Do not attempt to make fritters unless you have plenty of time. It will take half an hour to fry enough for a small family, and they must be watched carefully if you aim at success.
Before making fritters read over "How to Boil in Lard."
Use one or two pounds of fresh lard. It should be at least two inches deep; a greater depth will be necessary if you are going to make a large quantity of fritters.
Test the lard by trying one spoonful of batter before putting in more. If hot enough, the batter will rise to the surface quickly, dancing about and browning soon. If it is slow in rising wait to put in the fritters till you have increased the heat of the lard. There is such a thing as having it too hot, however. In this case the fritters will brown before swelling to their full size, and will be doughy inside.
Put in only a few fritters at a time, dropping them in from a spoon. Turn when brown on one side. They will be done in about eight minutes.
When ready pile on a hot platter. If for dessert, sift sugar over them while hot.
1 pint flour (or enough for a rather thick batter).
Beat all well together. Drop into hot lard at once, and boil according to directions.
Serve hot for dessert, with syrup, or sugar and cider; or for breakfast.
Two eggs only will do, if you add to a part of the flour one teaspoonful of baking powder.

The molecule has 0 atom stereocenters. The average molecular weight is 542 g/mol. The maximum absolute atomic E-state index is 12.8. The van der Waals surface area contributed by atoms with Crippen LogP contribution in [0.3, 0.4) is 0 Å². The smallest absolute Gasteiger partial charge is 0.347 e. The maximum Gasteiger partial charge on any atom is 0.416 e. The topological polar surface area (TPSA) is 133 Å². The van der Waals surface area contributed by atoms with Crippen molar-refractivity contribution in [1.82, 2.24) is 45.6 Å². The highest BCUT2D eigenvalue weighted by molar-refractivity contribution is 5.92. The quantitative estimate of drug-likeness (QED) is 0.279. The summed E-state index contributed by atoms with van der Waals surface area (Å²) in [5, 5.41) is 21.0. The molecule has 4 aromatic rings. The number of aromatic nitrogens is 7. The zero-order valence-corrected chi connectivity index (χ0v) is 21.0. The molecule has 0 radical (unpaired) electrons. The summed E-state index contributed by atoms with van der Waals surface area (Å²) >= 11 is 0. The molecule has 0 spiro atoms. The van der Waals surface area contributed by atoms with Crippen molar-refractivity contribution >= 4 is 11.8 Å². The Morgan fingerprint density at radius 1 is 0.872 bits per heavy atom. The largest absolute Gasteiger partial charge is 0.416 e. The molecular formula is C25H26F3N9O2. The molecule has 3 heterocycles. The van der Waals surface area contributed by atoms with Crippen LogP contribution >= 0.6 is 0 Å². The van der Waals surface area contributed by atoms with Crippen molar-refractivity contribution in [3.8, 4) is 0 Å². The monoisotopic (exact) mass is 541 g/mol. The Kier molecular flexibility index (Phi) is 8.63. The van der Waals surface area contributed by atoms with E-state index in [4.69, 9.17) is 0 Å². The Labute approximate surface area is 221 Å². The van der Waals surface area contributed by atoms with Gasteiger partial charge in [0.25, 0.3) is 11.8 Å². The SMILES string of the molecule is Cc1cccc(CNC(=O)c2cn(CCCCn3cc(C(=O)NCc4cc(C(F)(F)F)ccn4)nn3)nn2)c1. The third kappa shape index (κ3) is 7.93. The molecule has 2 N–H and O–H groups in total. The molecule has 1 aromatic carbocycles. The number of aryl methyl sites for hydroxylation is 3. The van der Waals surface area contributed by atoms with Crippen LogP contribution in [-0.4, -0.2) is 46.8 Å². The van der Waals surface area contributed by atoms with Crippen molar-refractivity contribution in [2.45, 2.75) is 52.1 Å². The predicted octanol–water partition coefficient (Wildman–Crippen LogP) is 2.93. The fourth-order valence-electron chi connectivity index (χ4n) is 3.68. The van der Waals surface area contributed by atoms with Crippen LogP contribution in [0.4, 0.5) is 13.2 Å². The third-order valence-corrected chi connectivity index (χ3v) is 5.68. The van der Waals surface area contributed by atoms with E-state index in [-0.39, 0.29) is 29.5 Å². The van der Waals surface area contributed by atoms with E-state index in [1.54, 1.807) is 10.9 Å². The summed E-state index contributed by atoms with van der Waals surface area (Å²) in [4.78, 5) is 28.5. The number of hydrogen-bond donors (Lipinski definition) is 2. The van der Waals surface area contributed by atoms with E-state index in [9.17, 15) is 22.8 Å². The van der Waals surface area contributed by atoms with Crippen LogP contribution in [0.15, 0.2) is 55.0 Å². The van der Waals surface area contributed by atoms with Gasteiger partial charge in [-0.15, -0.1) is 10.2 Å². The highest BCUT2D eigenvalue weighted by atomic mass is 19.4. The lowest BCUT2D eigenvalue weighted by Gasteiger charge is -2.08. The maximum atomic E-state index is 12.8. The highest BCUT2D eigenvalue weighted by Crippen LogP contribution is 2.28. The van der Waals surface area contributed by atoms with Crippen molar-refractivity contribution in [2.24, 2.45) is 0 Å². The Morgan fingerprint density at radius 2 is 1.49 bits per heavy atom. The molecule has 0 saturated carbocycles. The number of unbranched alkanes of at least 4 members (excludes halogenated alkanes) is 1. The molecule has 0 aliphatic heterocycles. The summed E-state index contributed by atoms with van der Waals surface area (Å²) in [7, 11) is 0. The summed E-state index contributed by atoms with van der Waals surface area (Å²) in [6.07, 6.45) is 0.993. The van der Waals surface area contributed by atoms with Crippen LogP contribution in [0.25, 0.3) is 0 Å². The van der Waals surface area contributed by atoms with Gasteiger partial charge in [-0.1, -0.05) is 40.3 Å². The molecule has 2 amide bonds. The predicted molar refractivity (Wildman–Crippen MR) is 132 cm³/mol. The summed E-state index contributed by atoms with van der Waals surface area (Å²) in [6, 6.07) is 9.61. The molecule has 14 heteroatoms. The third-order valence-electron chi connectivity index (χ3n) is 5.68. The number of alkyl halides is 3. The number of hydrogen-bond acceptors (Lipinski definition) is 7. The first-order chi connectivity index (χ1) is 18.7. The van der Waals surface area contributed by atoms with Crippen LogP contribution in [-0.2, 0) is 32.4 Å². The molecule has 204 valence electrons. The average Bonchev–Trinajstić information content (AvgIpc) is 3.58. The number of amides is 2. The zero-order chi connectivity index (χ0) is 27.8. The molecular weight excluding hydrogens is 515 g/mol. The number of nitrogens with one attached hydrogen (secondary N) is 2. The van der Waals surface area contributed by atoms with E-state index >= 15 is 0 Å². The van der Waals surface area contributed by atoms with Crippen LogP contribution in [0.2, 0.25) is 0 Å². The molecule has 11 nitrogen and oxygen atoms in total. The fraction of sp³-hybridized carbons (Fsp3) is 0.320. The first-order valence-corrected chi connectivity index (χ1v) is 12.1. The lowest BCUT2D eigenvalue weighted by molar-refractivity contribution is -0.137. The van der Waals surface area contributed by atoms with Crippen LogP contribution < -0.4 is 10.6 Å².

Flour to make a rather thick batter. 1 cupful new-fallen light snow.
Have the lard heating, when you begin to mix the fritters. Beat hard before putting in the snow. Get that at the last moment, and the instant it is mixed in, drop the batter by spoonfuls into the hot lard.
Serve for dessert, or tea with sugar sifted over. If quickly and properly made, these are the lightest and nicest of all fritters.
Butter, size of an egg. 6 eggs.
Boil the butter with the water. Remove from the fire, pour instantly over the flour and mix smooth. While still hot, add the eggs, one at a time, beating each egg alone. Stir fast, so they will not curdle. Beat bard and boil in deep lard. Serve with sugar, or pudding sauce.
Cut stale bread into slices one inch thick. Cut the soft part into any pretty shape. A good way is to cut into rings, by using biscuit-cutters of two sizes. You can then use the small circle, as well as the ring. Soak each piece a few minutes in milk or custard. (Save the crusts for the stale-crumb box.) Then drop into deep lard, and boil delicately. Sprinkle with sugar.
Roll out and cut into cubes or fancy figures, light breaddough. Boil at once in deep lard, and sprinkle with sugar.
1 1/2 cupfuls flour.
1/2 teaspoonful cream tartar. 1 cupful sour milk. 1/2 teaspoonful soda (dissolved).
1 egg, beaten light.
A pinch of salt.
2 1/4 cups chopped apple.
Mix the cream of tartar through the flour. Put in the other ingredients, and beat hard. Boil in deep lard at once.
Apple, Orange or Banana Fritters.
Core tart apples, and cut them in slices one third of an inch thick. Peel and divide oranges into sections. Peel and slice bananas. Make a batter as for "Plain Fritters." Have the lard ready, and just before boiling the fritters stir in the fruit lightly. Dip up one piece of fruit in each spoonful of batter you drop into the lard. Sift sugar over the fritters as soon as done, and serve at once, with sugar.